Thursday, May 25, 2006

Literary Loners

I recently read Andy Greenwald's Miss Misery, a novel that fits firmly into the Guy Lit genre discussed in Michael Kimmel's Chronicle of Higher Education piece.

Sidebar: I'm amused that this man writing on novels for wussy men shares a last name with Jimmy Kimmel, former host of the tongue-in-cheek-manly Man Show.

I don't agree with Kimmel fully, although I do agree that these boy lit books are not very interesting in general. As a genre, I hope to see fewer and fewer of them in bookstores in years to come.

Sidebar: I read Nick Hornsby when he first arrived. I was amused. I wanted the man/men I was dating at that time to grow up, and the fantasy of a guy who could actually recognize that he needed to grow up but was still fun and daring and a bit juvenile was appealing. Perhaps I'm just getting old.

But I think Kimmel is skirting an issue which can't be ignored. Why are these books being written at all? What do they tell us about our young men? Kimmel writes,

Virtually every writer of guy lit is an almost-thirtysomething graduate of an elite college or university. Their college pedigrees read like the college rankings at a certain national magazine: Brown (Sam Lipsyte), Harvard (Benjamin Kunkel), Stanford (Erik Barmack), Wesleyan (Scott Mebus), Yale (Kyle Smith). Each writer, and their characters, lives in New York City. Each work is written in the first person, by a destabilized, unreliable narrator; these books are like one long run-on sentence of self-justification and rationalization. "I don't want your wholesome values, your reasonably good judgment," says Jeb Braun, protagonist in Erik Barmack's The Virgin. "My goal isn't to please you. So if you're expecting the whole handshake and nod routine, you can stop reading right now."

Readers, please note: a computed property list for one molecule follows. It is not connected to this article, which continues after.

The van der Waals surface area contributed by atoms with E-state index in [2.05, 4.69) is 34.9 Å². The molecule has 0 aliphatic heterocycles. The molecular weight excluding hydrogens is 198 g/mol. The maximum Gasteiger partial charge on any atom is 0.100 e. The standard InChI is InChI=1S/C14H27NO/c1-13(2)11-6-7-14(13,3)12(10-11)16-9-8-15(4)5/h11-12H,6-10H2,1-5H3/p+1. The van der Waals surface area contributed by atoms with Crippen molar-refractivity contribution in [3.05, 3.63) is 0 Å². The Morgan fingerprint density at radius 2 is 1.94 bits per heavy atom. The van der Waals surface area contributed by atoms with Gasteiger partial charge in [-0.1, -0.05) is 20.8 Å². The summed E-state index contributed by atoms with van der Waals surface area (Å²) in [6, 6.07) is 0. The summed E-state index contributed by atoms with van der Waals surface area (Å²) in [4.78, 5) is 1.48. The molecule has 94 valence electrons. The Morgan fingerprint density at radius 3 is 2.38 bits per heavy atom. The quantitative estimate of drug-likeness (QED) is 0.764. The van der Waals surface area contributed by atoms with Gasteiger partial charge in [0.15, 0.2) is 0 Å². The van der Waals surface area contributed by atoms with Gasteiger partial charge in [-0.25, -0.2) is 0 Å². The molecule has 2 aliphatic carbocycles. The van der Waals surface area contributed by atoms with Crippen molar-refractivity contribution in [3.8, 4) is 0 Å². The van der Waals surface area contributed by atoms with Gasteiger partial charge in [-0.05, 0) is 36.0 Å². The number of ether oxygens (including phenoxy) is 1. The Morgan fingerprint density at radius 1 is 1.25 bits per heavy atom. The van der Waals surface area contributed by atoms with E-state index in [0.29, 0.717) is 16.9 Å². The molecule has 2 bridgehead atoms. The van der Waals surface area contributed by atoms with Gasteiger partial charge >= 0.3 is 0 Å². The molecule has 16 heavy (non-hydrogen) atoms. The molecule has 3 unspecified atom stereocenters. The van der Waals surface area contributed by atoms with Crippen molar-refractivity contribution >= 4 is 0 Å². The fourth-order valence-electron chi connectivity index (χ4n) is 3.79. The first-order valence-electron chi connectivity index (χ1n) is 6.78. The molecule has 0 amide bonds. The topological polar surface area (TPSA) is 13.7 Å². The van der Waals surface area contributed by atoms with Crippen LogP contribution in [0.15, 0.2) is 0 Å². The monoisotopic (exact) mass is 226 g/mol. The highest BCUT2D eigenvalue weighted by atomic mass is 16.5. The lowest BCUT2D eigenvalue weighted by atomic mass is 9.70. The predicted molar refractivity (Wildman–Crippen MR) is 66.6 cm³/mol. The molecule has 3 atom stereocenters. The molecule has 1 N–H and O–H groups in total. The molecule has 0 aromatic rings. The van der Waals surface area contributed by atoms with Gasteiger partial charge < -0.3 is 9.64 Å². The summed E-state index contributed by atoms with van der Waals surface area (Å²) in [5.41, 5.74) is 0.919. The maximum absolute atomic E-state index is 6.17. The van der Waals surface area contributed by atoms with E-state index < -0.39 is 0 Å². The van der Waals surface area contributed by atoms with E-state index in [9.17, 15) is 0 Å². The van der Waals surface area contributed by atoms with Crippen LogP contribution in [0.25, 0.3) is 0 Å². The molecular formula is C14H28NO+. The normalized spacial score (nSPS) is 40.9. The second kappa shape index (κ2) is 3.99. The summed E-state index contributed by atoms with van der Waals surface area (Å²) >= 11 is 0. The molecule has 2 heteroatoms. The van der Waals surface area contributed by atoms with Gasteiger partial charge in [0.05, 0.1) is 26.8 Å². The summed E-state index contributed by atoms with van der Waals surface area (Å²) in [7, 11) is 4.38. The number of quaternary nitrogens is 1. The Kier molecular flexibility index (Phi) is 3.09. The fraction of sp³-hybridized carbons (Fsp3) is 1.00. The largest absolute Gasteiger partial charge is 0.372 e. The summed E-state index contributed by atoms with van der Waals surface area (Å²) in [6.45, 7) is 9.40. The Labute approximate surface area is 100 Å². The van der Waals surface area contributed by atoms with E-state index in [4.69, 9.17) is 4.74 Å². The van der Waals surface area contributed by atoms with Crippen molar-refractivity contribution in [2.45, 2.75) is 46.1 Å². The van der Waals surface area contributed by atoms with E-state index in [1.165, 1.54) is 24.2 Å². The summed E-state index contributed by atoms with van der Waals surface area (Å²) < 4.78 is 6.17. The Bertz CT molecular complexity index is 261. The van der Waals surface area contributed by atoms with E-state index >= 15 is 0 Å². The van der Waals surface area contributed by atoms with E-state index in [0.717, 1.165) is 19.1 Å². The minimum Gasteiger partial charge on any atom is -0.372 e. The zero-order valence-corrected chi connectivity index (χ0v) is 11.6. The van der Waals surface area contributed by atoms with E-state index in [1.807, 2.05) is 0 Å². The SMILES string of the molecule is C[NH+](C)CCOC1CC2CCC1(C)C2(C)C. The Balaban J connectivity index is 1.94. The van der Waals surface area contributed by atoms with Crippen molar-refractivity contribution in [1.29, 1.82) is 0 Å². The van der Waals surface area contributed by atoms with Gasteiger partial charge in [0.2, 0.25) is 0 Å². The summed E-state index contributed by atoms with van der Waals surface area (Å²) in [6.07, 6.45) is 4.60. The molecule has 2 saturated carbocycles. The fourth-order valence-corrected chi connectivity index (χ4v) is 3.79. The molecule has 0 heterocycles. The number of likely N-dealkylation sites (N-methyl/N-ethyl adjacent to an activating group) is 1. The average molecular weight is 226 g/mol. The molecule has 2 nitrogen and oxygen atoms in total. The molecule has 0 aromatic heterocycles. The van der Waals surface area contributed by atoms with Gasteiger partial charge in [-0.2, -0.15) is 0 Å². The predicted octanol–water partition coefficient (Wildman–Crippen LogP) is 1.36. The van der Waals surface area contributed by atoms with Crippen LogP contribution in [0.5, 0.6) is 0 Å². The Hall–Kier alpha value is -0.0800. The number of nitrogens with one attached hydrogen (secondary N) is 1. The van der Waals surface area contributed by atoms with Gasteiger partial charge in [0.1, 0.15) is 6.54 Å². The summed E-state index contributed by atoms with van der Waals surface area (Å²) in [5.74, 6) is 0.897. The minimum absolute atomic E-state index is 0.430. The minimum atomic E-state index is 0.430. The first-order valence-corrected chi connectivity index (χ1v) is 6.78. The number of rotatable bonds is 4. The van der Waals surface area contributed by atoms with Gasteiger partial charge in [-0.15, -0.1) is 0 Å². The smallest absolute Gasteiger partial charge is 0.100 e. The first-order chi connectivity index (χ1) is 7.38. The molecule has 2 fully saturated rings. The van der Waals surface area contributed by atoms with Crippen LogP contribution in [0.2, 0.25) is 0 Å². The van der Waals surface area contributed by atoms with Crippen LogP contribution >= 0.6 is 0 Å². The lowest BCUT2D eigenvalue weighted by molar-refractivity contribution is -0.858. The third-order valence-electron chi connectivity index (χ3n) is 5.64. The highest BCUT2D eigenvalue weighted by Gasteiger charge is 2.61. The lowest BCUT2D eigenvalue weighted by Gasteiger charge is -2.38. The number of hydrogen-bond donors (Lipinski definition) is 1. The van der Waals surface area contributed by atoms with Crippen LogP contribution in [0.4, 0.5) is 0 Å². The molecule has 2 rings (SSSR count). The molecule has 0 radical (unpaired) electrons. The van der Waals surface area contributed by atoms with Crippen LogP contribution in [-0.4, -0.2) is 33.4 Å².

Elite. Destabilized. Unreliable. Self-justfication. Rationalization.

The long, whiney, boring, unfulfilling, and hyper-selfish "I". These books are the products of a lack of balance. I think I'm going to read Little Women again.

Wednesday, May 17, 2006

Why Tenure?

The Ward Churchill situation leads me to question the entire practice of tenure itself. What is its purpose and why do we fight so mightily to keep it? A few thoughts:

On the What and the Purpose:

As I understand it, tenure exists to provide job security. A tenured professor cannot be dismissed for arbitrary reasons (or budgetary). Rather, the tenured professor is guaranteed a job unless said professor commits some horrid infraction that gives a committee cause to release them from their post. Some other thoughts on tenure and its purpose can be found in this brief Wikipedia article*.

Of course, many would point to the tenure job protection as being related to academic freedom. A professor cannot (and should not) be fired for research that runs counter to authoritarian interests, for speaking and studying that which is considered protected. In the interest of free inquiry, we do our best to make those who teach and research in our universities safe from punishment by those who may disagree with the work that they do. That's a good thing.

Why Fight to Keep Tenure?